• Topic: Gender Issues, Migration, United Nations, Refugees
  • Political Geography: Europe, Turkey, Middle East, Asia, Syria
  • Author: Sophie Kloss
  • Publication Date: 10-2016
  • Content Type: Journal Article
  • Journal: Alternative Politics
  • Institution: Department of International Relations, Abant Izzet Baysal University, Turkey
  • Abstract: Host societies typically draw boundaries towards immigrants on the basis of specific axes of diversity that are important to their self-understanding. This article analyzes Turkey's self-definition and resulting treatment of immigrants in the context of the current refugee influx by evaluating choices and justifications of political decision-makers. It argues that the highlighting of religious brotherhood towards Syrian refugees and the use of religious arguments to justify hospitality point to a recurrence of religion as key variable of identification in Turkish society and provides evidence for a neo-Ottoman turn. Also, it suggests that Syrian refugees in Turkey are mainly treated as temporary guests who are tolerated, rather than seen as permanent members of society. therebye, Turkey highlights a boundary towards outsiders and protects a homogenous core, thus employing aspects of an assimilationist mode of immigrant incorporation. Overall, this research outlines how the underlying self-image can find relevance in political decision-making such as the treatment of immigrants and thus sheds light on how boundaries and social categories are created and dissolved. It furthermore provides an indication of the state of contemporary Turkish society, which constitutes a foundation for future assessment on the direction it might be heading. this research outlines how the underlying self-image can find relevance in political decision-making such as the treatment of immigrants and thus sheds light on how boundaries and social categories are created and dissolved. It furthermore provides an indication of the state of contemporary Turkish society, which constitutes a foundation for future assessment on the direction it might be heading. this research outlines how the underlying self-image can find relevance in political decision-making such as the treatment of immigrants and thus sheds light on how boundaries and social categories are created and dissolved. It furthermore provides an indication of the state of contemporary Turkish society, which constitutes a foundation for future assessment on the direction it might be heading.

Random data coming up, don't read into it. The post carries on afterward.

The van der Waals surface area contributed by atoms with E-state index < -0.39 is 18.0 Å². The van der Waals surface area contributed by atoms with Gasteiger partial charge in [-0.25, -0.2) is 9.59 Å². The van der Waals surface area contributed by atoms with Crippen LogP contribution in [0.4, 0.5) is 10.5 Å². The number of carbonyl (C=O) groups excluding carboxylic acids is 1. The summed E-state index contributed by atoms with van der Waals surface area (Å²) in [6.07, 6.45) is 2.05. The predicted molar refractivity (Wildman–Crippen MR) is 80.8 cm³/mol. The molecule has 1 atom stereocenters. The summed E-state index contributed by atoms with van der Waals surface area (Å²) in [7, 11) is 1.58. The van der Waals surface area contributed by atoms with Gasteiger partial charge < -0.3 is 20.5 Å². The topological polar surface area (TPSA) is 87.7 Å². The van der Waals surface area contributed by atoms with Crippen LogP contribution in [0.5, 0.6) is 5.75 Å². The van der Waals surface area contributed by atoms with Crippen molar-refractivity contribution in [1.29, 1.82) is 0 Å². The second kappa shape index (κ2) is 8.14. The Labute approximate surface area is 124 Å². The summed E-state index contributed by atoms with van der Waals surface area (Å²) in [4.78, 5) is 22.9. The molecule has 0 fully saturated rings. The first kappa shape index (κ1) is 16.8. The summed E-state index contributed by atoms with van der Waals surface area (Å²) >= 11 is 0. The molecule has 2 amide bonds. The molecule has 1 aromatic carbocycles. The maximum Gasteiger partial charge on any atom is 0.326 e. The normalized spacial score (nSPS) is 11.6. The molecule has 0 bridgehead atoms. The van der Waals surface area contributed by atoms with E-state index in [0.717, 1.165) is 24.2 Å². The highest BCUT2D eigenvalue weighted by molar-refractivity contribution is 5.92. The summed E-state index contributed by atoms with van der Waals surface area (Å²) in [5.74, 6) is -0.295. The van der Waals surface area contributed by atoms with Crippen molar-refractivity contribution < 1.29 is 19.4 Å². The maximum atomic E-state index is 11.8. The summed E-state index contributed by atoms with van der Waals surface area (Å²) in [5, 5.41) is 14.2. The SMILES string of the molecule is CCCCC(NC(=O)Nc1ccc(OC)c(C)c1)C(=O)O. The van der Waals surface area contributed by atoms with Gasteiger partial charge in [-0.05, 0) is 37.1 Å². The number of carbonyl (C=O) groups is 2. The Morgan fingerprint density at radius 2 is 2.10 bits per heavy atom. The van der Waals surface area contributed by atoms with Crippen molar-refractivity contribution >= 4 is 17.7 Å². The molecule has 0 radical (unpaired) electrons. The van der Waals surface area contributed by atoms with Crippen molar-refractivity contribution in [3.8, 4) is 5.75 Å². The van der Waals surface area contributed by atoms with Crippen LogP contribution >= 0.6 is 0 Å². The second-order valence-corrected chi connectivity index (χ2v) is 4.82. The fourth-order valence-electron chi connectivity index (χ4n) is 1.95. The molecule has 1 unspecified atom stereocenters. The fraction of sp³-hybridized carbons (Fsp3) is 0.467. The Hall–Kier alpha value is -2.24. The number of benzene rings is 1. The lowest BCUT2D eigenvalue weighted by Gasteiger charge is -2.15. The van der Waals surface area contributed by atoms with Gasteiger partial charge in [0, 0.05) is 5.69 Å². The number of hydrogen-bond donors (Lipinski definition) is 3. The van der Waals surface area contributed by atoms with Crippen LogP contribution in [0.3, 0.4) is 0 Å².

• Topic: Migration, United Nations, Refugees, Diversity
  • Political Geography: Europe, Turkey, Middle East, Asia, Syria, Ankara